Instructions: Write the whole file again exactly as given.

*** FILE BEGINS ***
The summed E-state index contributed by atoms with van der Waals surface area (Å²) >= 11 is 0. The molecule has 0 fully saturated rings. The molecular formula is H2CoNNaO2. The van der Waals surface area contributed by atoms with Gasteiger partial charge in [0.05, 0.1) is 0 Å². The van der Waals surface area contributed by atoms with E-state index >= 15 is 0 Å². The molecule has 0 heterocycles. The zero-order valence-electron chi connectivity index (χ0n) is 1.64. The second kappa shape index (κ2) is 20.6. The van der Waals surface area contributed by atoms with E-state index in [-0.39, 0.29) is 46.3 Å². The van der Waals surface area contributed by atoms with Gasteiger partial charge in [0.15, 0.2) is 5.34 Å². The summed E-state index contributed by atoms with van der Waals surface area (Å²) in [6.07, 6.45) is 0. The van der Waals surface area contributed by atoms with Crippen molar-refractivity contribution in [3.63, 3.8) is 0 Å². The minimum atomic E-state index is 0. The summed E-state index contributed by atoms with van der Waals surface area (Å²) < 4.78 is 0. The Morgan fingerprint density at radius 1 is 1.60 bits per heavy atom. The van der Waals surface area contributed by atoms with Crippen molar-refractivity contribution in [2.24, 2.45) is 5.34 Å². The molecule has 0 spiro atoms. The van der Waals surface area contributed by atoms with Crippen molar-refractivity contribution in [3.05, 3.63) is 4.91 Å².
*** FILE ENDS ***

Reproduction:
The summed E-state index contributed by atoms with van der Waals surface area (Å²) >= 11 is 0. The molecule has 0 fully saturated rings. The molecular formula is H2CoNNaO2. The van der Waals surface area contributed by atoms with Gasteiger partial charge in [0.05, 0.1) is 0 Å². The van der Waals surface area contributed by atoms with E-state index >= 15 is 0 Å². The molecule has 0 heterocycles. The zero-order valence-electron chi connectivity index (χ0n) is 1.64. The second kappa shape index (κ2) is 20.6. The van der Waals surface area contributed by atoms with E-state index in [-0.39, 0.29) is 46.3 Å². The van der Waals surface area contributed by atoms with Gasteiger partial charge in [0.15, 0.2) is 5.34 Å². The summed E-state index contributed by atoms with van der Waals surface area (Å²) in [6.07, 6.45) is 0. The van der Waals surface area contributed by atoms with Crippen molar-refractivity contribution in [3.63, 3.8) is 0 Å². The minimum atomic E-state index is 0. The summed E-state index contributed by atoms with van der Waals surface area (Å²) < 4.78 is 0. The Morgan fingerprint density at radius 1 is 1.60 bits per heavy atom. The van der Waals surface area contributed by atoms with Crippen molar-refractivity contribution in [2.24, 2.45) is 5.34 Å². The molecule has 0 spiro atoms. The van der Waals surface area contributed by atoms with Crippen molar-refractivity contribution in [3.05, 3.63) is 4.91 Å².